NEW YORK (TheStreet) -- U.S. stock markets dipped Tuesday afternoon after fluctuating between gains and losses for much of the day as investors returned from the U.S. Labor Day weekend to a trio of good U.S. economic reports.
The ISM manufacturing index hit a stronger-than-anticipated 59 in August, while construction spending rebounded by a more-than-forecast 1.8% in July. The Markit PMI manufacturing index, at 57.9 in August, increased to its highest level since April 2010.
Watch the video below for a look at how U.S. markets are doing in midday trading Tuesday:
Off their intraday lows following the economic news, the Dow Jones Industrial Average
"Investors are going to have to figure out how they feel about better economic data in the context of less Fed accommodation. Assuming forecasts hold, this is going to be the struggle as the year progresses," said Dan Greenhaus, chief strategist at BTIG.
The Federal Reserve is expected to keep a close eye on Friday's August nonfarm payrolls report. The central bank's labor market conditions index that was referenced by Fed Chair Janet Yellen in her Jackson Hole, Wyo., speech sources much of its data points from these numbers.
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In the eurozone, the attention was being squarely focused on Thursday's meeting of the European Central Bank and hopes of moves toward a policy of quantitative easing.
U.S. equities closed slightly higher on Friday, capping four straight weekly gains and booking their best August since 2000, despite geopolitical concerns weighing on the markets. The close also marked the biggest monthly gain since February. The S&P 500 struck a new closing high on Friday.
While September is often viewed with a degree of skittishness by investors -- it is the only month with negative average returns dating back to 1980 -- the S&P has actually been up in eight of the last 10 Septembers and 63% of Septembers since 1995. Average returns have been skewed by outliers, making the month's positive median gain more relevant focus on, said Greenhaus.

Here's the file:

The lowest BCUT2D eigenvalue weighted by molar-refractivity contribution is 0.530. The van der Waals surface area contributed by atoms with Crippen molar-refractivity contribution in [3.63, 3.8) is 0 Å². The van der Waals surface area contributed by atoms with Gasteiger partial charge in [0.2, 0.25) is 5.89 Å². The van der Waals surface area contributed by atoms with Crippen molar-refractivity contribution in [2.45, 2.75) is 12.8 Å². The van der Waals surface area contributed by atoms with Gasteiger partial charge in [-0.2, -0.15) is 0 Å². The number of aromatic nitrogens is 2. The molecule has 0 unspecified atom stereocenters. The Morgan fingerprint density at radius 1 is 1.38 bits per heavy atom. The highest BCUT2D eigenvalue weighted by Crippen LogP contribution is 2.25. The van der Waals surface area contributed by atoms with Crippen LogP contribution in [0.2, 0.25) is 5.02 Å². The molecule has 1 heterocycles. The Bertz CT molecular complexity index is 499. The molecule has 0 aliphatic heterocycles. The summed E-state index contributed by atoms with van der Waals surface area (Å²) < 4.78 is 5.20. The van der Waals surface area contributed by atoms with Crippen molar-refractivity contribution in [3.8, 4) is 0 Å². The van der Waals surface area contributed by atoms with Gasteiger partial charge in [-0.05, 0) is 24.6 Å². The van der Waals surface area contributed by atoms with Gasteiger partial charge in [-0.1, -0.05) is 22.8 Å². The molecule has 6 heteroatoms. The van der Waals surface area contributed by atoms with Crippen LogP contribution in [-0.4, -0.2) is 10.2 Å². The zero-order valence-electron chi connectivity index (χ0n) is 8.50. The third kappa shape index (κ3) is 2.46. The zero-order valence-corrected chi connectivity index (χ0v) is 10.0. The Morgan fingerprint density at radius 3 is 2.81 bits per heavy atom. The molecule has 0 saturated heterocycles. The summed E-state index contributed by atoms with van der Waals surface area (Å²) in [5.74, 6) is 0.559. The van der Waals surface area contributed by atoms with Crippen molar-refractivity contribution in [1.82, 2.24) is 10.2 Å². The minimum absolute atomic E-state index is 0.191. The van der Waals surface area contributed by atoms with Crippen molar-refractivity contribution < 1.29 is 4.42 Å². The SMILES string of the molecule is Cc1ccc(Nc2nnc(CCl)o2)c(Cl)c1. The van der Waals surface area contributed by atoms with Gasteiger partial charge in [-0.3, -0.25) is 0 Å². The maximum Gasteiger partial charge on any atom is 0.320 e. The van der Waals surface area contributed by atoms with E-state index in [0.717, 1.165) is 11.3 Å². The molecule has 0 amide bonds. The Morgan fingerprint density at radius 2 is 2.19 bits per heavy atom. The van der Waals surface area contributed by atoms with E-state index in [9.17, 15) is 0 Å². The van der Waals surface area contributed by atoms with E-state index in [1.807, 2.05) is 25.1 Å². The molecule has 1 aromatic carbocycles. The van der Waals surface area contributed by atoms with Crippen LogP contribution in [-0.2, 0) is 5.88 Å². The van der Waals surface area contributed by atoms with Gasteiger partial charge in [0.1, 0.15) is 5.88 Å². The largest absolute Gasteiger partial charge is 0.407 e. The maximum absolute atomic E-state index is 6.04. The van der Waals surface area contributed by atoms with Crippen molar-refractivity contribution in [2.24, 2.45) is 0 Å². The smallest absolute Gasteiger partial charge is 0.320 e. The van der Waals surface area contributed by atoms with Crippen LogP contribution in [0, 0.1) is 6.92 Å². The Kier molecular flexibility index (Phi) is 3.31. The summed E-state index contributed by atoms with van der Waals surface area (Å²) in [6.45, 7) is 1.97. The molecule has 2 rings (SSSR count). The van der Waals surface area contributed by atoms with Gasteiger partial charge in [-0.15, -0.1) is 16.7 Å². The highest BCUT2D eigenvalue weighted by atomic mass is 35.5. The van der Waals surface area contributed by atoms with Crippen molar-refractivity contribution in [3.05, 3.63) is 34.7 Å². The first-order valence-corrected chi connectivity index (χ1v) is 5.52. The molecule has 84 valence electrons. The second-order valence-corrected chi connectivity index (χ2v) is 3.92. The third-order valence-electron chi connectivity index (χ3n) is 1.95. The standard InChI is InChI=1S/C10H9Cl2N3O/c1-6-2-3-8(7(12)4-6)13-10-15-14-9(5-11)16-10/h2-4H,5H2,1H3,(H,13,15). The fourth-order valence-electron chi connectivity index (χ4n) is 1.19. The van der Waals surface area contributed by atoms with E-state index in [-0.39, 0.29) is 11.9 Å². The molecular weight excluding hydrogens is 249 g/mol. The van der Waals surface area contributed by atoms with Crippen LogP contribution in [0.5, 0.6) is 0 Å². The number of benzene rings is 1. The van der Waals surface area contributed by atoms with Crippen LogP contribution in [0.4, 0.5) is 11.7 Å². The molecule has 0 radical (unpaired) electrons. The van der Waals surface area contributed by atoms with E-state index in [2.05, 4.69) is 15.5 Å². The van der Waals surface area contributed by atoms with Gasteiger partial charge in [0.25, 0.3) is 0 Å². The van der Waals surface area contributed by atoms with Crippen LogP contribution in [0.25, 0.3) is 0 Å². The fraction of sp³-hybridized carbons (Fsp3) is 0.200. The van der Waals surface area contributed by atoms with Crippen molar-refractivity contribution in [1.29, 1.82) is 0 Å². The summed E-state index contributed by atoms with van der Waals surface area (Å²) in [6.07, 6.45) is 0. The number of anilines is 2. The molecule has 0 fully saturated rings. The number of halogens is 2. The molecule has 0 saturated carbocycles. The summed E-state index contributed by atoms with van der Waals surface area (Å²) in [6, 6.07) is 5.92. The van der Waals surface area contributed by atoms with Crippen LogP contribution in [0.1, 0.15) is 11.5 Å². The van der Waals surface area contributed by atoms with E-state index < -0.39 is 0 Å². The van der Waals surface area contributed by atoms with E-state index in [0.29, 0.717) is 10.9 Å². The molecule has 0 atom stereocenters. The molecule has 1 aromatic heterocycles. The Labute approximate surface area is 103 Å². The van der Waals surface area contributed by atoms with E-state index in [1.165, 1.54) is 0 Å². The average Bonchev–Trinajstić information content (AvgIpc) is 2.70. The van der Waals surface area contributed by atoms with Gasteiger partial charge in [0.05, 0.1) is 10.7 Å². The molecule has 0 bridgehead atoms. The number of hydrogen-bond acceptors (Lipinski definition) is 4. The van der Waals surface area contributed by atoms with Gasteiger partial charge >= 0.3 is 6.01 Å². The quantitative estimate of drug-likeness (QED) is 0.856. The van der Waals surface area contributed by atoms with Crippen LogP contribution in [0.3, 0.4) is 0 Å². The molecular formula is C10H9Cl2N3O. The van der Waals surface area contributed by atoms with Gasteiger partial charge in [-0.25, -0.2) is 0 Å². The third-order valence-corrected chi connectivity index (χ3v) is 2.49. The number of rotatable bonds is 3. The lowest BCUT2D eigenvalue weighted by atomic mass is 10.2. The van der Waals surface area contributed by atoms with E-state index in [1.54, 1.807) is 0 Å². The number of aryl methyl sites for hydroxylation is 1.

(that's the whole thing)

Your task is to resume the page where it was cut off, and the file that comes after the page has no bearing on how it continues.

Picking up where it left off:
In corporate news, Dollar General (DG) raised its offer for Family Dollar (FDO) on Tuesday to $80 a share, or $9.1 billion, from $78.50 a share. Dollar General rose 0.67% to $64.42. Family Dollar was up 0.57% to $80.29.
Norwegian Cruise Line (NCLH) said it will acquire Prestige Cruises International, the parent company of Oceania Cruises and Regent Seven Seas Cruises, for $3.025 billion. Norwegian Cruise Line surged 11.08% to $37.
France's Iliad may improve its $15 billion offer for T-Mobile US (TMUS) but has set specific limits on how much money it would raise to fund any deal, Reuters reported. T-Mobile gained 0.73% to $30.30.
Apple (AAPL) rose 0.81% to $103.33, adding to gains ahead of its Sept. 9 press event where it's widely expected to confirm that the next iPhone, which may be called the iPhone 6 or the iPhone Air, will officially go on sale later this month.
United States Oil Fund (USO) was down 2.63% to $34.81 while the SPDR Gold Trust (GLD) was off 1.86% to $121.55.
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--By Andrea Tse in New York